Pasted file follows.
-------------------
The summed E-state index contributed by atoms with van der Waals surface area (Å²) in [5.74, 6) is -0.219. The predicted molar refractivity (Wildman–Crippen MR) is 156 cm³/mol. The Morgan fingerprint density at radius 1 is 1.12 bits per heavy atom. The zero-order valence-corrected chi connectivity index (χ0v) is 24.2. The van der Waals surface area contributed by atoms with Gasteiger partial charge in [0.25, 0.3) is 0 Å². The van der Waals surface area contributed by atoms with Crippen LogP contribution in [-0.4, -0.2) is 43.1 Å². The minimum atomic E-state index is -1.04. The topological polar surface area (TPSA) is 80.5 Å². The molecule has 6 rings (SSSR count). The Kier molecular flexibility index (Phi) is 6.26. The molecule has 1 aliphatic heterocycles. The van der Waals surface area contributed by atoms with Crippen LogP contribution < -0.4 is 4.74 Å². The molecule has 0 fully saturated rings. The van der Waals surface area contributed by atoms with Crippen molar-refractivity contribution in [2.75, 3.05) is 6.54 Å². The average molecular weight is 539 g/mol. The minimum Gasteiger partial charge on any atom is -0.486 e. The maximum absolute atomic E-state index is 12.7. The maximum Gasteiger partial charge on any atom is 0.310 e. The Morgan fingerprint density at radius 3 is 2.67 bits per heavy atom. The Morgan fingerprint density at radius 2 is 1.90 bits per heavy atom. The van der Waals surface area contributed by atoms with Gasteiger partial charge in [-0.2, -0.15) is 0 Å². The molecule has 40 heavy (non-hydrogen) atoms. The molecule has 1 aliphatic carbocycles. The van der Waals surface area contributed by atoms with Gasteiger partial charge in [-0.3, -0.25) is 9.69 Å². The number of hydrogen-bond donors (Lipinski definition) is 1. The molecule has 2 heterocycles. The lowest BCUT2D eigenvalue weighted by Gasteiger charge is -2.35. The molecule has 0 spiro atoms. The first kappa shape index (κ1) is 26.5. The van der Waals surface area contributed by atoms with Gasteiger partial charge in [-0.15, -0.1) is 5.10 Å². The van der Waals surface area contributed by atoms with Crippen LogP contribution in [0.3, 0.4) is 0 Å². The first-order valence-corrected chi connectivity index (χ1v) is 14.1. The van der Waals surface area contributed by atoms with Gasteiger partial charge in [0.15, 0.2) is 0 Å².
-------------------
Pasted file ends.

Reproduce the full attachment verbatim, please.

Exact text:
The summed E-state index contributed by atoms with van der Waals surface area (Å²) in [5.74, 6) is -0.219. The predicted molar refractivity (Wildman–Crippen MR) is 156 cm³/mol. The Morgan fingerprint density at radius 1 is 1.12 bits per heavy atom. The zero-order valence-corrected chi connectivity index (χ0v) is 24.2. The van der Waals surface area contributed by atoms with Gasteiger partial charge in [0.25, 0.3) is 0 Å². The van der Waals surface area contributed by atoms with Crippen LogP contribution in [-0.4, -0.2) is 43.1 Å². The minimum atomic E-state index is -1.04. The topological polar surface area (TPSA) is 80.5 Å². The molecule has 6 rings (SSSR count). The Kier molecular flexibility index (Phi) is 6.26. The molecule has 1 aliphatic heterocycles. The van der Waals surface area contributed by atoms with Crippen LogP contribution < -0.4 is 4.74 Å². The molecule has 0 fully saturated rings. The van der Waals surface area contributed by atoms with Crippen molar-refractivity contribution in [2.75, 3.05) is 6.54 Å². The average molecular weight is 539 g/mol. The minimum Gasteiger partial charge on any atom is -0.486 e. The maximum absolute atomic E-state index is 12.7. The maximum Gasteiger partial charge on any atom is 0.310 e. The Morgan fingerprint density at radius 3 is 2.67 bits per heavy atom. The Morgan fingerprint density at radius 2 is 1.90 bits per heavy atom. The van der Waals surface area contributed by atoms with Gasteiger partial charge in [-0.2, -0.15) is 0 Å². The molecule has 40 heavy (non-hydrogen) atoms. The molecule has 1 aliphatic carbocycles. The van der Waals surface area contributed by atoms with Gasteiger partial charge in [-0.3, -0.25) is 9.69 Å². The number of hydrogen-bond donors (Lipinski definition) is 1. The molecule has 2 heterocycles. The lowest BCUT2D eigenvalue weighted by Gasteiger charge is -2.35. The molecule has 0 spiro atoms. The first kappa shape index (κ1) is 26.5. The van der Waals surface area contributed by atoms with Gasteiger partial charge in [-0.15, -0.1) is 5.10 Å². The van der Waals surface area contributed by atoms with Crippen LogP contribution in [0.3, 0.4) is 0 Å². The first-order valence-corrected chi connectivity index (χ1v) is 14.1. The van der Waals surface area contributed by atoms with Gasteiger partial charge in [0.15, 0.2) is 0 Å².